Other Portuguese writers who were never migrants also wrote poetry, fiction, and travelogues dealing totally or partially with North American migrant and ethnic themes. All of these writers together—well over one hundred—penned the hundreds of works constituting the literature that the special issue of Humanities means to acknowledge and study.

Prof. Dr. Francisco Cota Fagundes
Prof. Dr. Onesimo Almeida
Guest Editors

Manuscript Submission Information

Manuscripts should be submitted online at www.mdpi.com by registering and logging in to this website. Once you are registered, click here to go to the submission form. Manuscripts can be submitted until the deadline. All submissions that pass pre-check are peer-reviewed. Accepted papers will be published continuously in the journal (as soon as accepted) and will be listed together on the special issue website. Research articles, review articles as well as short communications are invited. For planned papers, a title and short abstract (about 100 words) can be sent to the Editorial Office for announcement on this website.

Submitted manuscripts should not have been published previously, nor be under consideration for publication elsewhere (except conference proceedings papers). All manuscripts are thoroughly refereed through a double-blind peer-review process. A guide for authors and other relevant information for submission of manuscripts is available on the Instructions for Authors page. Humanities is an international peer-reviewed open access semimonthly journal published by MDPI.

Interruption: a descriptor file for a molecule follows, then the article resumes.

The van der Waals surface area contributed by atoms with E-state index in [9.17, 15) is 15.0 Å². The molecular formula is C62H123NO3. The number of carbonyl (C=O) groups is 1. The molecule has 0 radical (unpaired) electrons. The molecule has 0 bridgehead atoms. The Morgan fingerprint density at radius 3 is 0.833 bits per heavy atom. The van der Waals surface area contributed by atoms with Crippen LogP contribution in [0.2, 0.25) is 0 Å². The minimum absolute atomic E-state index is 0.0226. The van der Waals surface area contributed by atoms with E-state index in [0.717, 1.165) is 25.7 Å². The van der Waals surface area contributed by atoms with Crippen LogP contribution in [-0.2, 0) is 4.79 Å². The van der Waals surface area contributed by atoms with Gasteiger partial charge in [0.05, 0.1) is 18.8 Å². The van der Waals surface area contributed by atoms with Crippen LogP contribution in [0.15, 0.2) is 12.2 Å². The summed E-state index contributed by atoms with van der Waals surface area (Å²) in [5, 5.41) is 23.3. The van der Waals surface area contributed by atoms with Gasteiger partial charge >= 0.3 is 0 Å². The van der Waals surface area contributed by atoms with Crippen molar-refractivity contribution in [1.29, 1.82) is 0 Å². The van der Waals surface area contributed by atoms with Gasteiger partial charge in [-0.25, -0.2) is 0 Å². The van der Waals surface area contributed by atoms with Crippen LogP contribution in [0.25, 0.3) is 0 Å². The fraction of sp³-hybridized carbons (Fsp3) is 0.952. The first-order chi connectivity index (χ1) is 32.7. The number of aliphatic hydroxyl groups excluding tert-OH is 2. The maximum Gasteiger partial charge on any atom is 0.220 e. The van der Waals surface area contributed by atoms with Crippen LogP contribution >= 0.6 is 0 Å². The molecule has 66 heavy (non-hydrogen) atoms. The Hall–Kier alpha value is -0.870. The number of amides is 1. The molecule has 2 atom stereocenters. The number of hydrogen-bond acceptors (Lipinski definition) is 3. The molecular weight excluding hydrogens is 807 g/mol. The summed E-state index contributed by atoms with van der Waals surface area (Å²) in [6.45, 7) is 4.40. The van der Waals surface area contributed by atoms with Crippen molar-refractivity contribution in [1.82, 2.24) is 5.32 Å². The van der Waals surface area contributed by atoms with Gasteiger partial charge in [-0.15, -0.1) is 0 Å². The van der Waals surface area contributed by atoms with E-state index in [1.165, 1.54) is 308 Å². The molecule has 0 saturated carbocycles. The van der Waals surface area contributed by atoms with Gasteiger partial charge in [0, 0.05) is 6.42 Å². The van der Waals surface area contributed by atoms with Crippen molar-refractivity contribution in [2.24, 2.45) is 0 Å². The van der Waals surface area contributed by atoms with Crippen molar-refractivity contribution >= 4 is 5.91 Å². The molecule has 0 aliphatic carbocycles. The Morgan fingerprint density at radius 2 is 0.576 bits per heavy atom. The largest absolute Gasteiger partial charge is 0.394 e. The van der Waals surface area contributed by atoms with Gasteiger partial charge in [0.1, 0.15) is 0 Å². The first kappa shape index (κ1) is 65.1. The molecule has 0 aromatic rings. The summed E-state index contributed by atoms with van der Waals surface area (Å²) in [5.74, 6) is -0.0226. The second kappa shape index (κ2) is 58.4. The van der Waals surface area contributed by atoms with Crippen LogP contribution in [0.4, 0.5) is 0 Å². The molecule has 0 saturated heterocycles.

Please visit the Instructions for Authors page before submitting a manuscript. The Article Processing Charge (APC) for publication in this open access journal is 1400 CHF (Swiss Francs). Submitted papers should be well formatted and use good English. Authors may use MDPI's English editing service prior to publication or during author revisions.


  • Azores
  • Madeira
  • migrant
  • migration
  • (self-)exile
  • ethnic
  • diaspora
  • autobiography
  • memoir
  • travelogue

Published Papers

There is no accepted submissions to this special issue at this moment.